Compliance is a major factor that motivates financial institutions to invest in new technological resources, participants stated at a recent industry panel.
This type of expenditure might include new hardware such as servers, or more robust applications for data storage. In addition, firms could potentially find it worthwhile to examine their existing technical operations to determine ways to cut costs or lower the risk of compliance breaches.
Buy-side companies navigating challenging environment
The individuals who took part in this event are certainly not alone in citing compliance needs as being a major impetus for new spending on infrastructure. Buy-side firms such as investment managers and insurers are facing a challenging environment that involves rising expenses, sharp competition and complex regulations.
These companies are being pressed to both harness more information and also do so on a reduced budget. More specifically, fund managers and insurance firms are facing pressure to use a wider range of benchmarks to evaluate the performance of their portfolio managers.
Financial institutions reluctant to spend
In this situation, many buy-side firms are hard-pressed to open up the purse strings and invest in non-essentials such as upgrades to their existing technological infrastructure. To make such a move, they must feel confident it will provide them with an appealing return on investment.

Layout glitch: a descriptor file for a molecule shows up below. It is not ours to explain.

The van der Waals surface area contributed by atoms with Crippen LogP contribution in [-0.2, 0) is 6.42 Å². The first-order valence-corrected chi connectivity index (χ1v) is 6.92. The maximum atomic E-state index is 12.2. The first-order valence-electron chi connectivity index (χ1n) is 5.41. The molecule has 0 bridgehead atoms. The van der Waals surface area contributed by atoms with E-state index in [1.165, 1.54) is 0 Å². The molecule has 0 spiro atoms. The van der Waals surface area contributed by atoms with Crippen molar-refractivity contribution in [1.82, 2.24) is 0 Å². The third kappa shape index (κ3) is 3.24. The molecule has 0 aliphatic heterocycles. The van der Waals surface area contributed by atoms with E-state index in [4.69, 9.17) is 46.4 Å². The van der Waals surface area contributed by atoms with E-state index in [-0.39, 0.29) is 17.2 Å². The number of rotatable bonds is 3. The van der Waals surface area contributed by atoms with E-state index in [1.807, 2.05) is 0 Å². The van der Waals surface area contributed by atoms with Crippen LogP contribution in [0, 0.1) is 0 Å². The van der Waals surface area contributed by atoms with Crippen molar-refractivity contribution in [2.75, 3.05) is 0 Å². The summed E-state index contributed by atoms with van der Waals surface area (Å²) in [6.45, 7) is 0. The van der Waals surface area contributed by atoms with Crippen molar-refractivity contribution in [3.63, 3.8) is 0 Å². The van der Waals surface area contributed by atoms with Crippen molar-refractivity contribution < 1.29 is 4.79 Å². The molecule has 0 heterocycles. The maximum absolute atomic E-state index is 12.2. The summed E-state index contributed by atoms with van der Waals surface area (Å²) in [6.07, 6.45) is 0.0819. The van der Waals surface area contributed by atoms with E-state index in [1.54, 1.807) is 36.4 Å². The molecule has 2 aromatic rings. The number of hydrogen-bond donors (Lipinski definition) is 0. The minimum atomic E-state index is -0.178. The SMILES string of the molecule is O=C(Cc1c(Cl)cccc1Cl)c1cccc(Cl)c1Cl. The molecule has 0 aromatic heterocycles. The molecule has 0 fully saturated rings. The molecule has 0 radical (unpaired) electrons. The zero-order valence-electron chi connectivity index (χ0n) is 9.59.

In the aftermath of the financial crisis, lawmakers and regulators have passed several landmark reforms that have made compliance more challenging for buy-side financial institutions. For example, the Dodd-Frank Act has provided industry participants with new requirements in terms of the records they keep and the reports they produce.
At the recent Tokyo Trading Architecture Summit, Japanese financial institutions noted the financial challenges they are facing and how they sometimes need to invest in technology to ensure compliance, according to Buy-Side Technology. One person, a trading group leader for a financial institution in the Asian nation, emphasized that firms must consider many variables if they are thinking about bolstering their infrastructure.
“When we introduce new systems internally, the objective is to save money … So we need to invest money in order to find the bigger benefit for savings later,” he said, according to the news source. The market expert elaborated on the many other questions that must be asked. “Will we be more compliant with regulations? And do we reduce the operational risks? Can we root out those operational risks with new investment? That’s what we need to consider.”
Companies that purchase technology to boost their odds of complying can generate an appealing return on investment by avoiding costly fines. In addition, these firms should consider how complying can help them manage reputational risk. Kenji Toyooka, senior manager for a major Japanese asset manager, noted these concerns when speaking at the panel, the media outlet reported.
“Can we create new efficiencies and recover our cost of investment? These are the driving forces for investment,” the market expert stated, according to the news source. “If compliance needs are relevant, then top management may invest, but other than that, if there isn’t a compliance angle, the top will say, ‘What about the cost and the cost efficiency?’ That may prevent us from investing into necessary systems.”
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